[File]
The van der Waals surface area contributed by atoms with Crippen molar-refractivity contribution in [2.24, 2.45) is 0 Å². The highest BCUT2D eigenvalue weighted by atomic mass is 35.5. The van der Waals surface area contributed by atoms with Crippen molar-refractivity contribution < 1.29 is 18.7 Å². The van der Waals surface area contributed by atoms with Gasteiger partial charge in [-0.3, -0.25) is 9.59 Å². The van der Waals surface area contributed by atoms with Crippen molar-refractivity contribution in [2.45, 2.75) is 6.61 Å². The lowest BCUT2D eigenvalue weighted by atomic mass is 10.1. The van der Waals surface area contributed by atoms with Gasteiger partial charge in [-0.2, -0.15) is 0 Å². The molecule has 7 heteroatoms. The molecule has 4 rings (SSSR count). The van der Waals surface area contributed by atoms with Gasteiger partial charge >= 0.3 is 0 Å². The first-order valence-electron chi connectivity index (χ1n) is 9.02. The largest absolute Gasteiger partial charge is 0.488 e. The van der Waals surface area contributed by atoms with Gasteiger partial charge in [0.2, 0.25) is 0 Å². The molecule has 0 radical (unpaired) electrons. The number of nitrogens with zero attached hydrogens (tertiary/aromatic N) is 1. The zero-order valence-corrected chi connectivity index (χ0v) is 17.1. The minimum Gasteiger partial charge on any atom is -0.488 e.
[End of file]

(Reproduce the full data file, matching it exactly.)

The van der Waals surface area contributed by atoms with Crippen molar-refractivity contribution in [2.24, 2.45) is 0 Å². The highest BCUT2D eigenvalue weighted by atomic mass is 35.5. The van der Waals surface area contributed by atoms with Crippen molar-refractivity contribution < 1.29 is 18.7 Å². The van der Waals surface area contributed by atoms with Gasteiger partial charge in [-0.3, -0.25) is 9.59 Å². The van der Waals surface area contributed by atoms with Crippen molar-refractivity contribution in [2.45, 2.75) is 6.61 Å². The lowest BCUT2D eigenvalue weighted by atomic mass is 10.1. The van der Waals surface area contributed by atoms with Gasteiger partial charge in [-0.2, -0.15) is 0 Å². The molecule has 7 heteroatoms. The molecule has 4 rings (SSSR count). The van der Waals surface area contributed by atoms with Gasteiger partial charge >= 0.3 is 0 Å². The first-order valence-electron chi connectivity index (χ1n) is 9.02. The largest absolute Gasteiger partial charge is 0.488 e. The van der Waals surface area contributed by atoms with Gasteiger partial charge in [0.2, 0.25) is 0 Å². The molecule has 0 radical (unpaired) electrons. The number of nitrogens with zero attached hydrogens (tertiary/aromatic N) is 1. The zero-order valence-corrected chi connectivity index (χ0v) is 17.1. The minimum Gasteiger partial charge on any atom is -0.488 e.